70as he spoke through the mouth of his holy prophets from of old,

Zechariah will then sing of his son’s calling:

you, child, will be called the prophet of the Most High;
….for you will go before the Lord to prepare his ways,
77to give knowledge of salvation to his people
….by the forgiveness of their sins.
78By the tender mercy of our God,
….the dawn from on high will break upon us,
79to give light to those who sit in darkness and in the shadow of death,
….to guide our feet into the way of peace.”

Salvation, healing, wholeness, peace – God’s shalom is coming.

And we will hear John preach in the Gospel for the day.  Coming in fulfillment of the prophetic promises, dressed like a prophet of old, out in the wilderness beyond the Jordan where Israel once waited to enter the promised land, John will call the nation to new beginnings, to preparation, to living in anticipation of that day when all things are made new.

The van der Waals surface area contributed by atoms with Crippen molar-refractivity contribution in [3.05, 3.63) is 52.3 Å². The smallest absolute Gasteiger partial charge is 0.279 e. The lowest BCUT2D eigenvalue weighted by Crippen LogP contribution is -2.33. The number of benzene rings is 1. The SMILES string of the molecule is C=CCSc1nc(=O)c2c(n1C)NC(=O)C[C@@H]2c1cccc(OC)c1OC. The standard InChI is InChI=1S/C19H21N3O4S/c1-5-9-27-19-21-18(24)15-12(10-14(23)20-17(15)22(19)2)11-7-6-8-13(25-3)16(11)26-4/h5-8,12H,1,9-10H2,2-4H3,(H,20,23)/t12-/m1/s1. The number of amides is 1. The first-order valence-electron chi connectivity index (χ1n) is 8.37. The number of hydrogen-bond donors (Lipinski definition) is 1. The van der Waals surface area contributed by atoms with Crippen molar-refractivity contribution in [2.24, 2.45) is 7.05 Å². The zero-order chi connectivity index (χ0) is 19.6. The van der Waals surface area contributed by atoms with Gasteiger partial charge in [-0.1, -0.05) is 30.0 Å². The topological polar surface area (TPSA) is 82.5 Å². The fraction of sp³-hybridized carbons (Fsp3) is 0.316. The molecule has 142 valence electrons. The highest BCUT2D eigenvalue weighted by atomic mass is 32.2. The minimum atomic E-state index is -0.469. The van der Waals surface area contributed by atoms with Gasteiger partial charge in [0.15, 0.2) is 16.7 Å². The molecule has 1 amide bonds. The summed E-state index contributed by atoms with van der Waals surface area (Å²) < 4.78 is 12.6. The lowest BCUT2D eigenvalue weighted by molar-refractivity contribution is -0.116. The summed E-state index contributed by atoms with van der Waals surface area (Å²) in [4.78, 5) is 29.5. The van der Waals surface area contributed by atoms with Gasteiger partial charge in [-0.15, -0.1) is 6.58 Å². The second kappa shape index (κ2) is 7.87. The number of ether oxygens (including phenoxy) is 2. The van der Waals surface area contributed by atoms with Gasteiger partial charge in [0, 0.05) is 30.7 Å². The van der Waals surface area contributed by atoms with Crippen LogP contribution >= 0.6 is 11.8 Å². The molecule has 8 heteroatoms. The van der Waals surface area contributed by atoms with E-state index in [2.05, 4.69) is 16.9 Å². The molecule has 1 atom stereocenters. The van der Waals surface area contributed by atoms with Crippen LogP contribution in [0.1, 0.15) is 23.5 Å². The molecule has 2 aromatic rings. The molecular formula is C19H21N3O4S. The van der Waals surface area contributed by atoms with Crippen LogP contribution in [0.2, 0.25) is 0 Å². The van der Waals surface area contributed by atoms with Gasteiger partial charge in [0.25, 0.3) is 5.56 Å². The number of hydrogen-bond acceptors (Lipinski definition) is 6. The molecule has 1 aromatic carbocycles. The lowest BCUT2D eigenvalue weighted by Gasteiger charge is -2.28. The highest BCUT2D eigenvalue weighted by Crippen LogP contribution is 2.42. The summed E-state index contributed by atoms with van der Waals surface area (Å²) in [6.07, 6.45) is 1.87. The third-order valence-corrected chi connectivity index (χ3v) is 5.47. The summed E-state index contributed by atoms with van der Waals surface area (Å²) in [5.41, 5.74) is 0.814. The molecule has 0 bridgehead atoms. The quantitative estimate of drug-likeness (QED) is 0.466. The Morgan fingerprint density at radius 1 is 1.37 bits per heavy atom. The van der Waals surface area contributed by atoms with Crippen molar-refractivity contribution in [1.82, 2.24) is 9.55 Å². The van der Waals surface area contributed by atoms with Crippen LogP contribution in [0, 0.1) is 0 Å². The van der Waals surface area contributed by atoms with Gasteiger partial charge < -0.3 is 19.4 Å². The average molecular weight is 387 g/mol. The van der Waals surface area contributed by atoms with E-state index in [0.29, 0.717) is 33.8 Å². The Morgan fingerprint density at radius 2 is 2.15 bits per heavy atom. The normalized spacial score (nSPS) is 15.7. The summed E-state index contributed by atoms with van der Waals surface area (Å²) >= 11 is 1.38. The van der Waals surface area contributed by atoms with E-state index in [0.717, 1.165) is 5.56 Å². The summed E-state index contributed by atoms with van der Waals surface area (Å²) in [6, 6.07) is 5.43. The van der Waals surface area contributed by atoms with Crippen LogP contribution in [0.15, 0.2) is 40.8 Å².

It will carry the sound of warning.  The ax is ready.  Trees that bear no fruit will be cut down.  But also promise.  God is able to raise faithful children even from stones.  The world is about to be awash in the Spirit.

The earth will be full of the knowledge of the Lord.

The Prayer for December 8, 2019

Holy and Gracious God,
our breath of life and everlasting joy,
who gathers all things into your eternal embrace:
fill all creation with the light of your love
and the knowledge of your will;
through your Son, Jesus Christ our Lord,
who lives and reigns with you and the Holy Spirit,
one God, now and forever.

The Texts for December 8, 2019

First Reading: Isaiah 11:1-10
“A shoot shall come out from the stump of Jesse, and a branch shall grow out of his roots.”